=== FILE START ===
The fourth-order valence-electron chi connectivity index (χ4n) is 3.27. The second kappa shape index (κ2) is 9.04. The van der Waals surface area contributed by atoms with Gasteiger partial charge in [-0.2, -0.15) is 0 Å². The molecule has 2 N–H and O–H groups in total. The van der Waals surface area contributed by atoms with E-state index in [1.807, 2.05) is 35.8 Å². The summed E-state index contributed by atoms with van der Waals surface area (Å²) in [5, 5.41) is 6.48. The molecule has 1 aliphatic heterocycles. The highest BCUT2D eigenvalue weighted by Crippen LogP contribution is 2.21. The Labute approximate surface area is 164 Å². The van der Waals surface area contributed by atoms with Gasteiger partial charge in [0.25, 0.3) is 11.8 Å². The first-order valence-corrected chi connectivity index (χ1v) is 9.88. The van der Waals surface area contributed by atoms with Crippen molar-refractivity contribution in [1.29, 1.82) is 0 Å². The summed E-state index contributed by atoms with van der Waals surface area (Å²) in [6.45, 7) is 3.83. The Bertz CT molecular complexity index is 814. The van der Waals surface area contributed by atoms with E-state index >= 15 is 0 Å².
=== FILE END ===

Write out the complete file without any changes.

The fourth-order valence-electron chi connectivity index (χ4n) is 3.27. The second kappa shape index (κ2) is 9.04. The van der Waals surface area contributed by atoms with Gasteiger partial charge in [-0.2, -0.15) is 0 Å². The molecule has 2 N–H and O–H groups in total. The van der Waals surface area contributed by atoms with E-state index in [1.807, 2.05) is 35.8 Å². The summed E-state index contributed by atoms with van der Waals surface area (Å²) in [5, 5.41) is 6.48. The molecule has 1 aliphatic heterocycles. The highest BCUT2D eigenvalue weighted by Crippen LogP contribution is 2.21. The Labute approximate surface area is 164 Å². The van der Waals surface area contributed by atoms with Gasteiger partial charge in [0.25, 0.3) is 11.8 Å². The first-order valence-corrected chi connectivity index (χ1v) is 9.88. The van der Waals surface area contributed by atoms with Crippen molar-refractivity contribution in [1.29, 1.82) is 0 Å². The summed E-state index contributed by atoms with van der Waals surface area (Å²) in [6.45, 7) is 3.83. The Bertz CT molecular complexity index is 814. The van der Waals surface area contributed by atoms with E-state index >= 15 is 0 Å².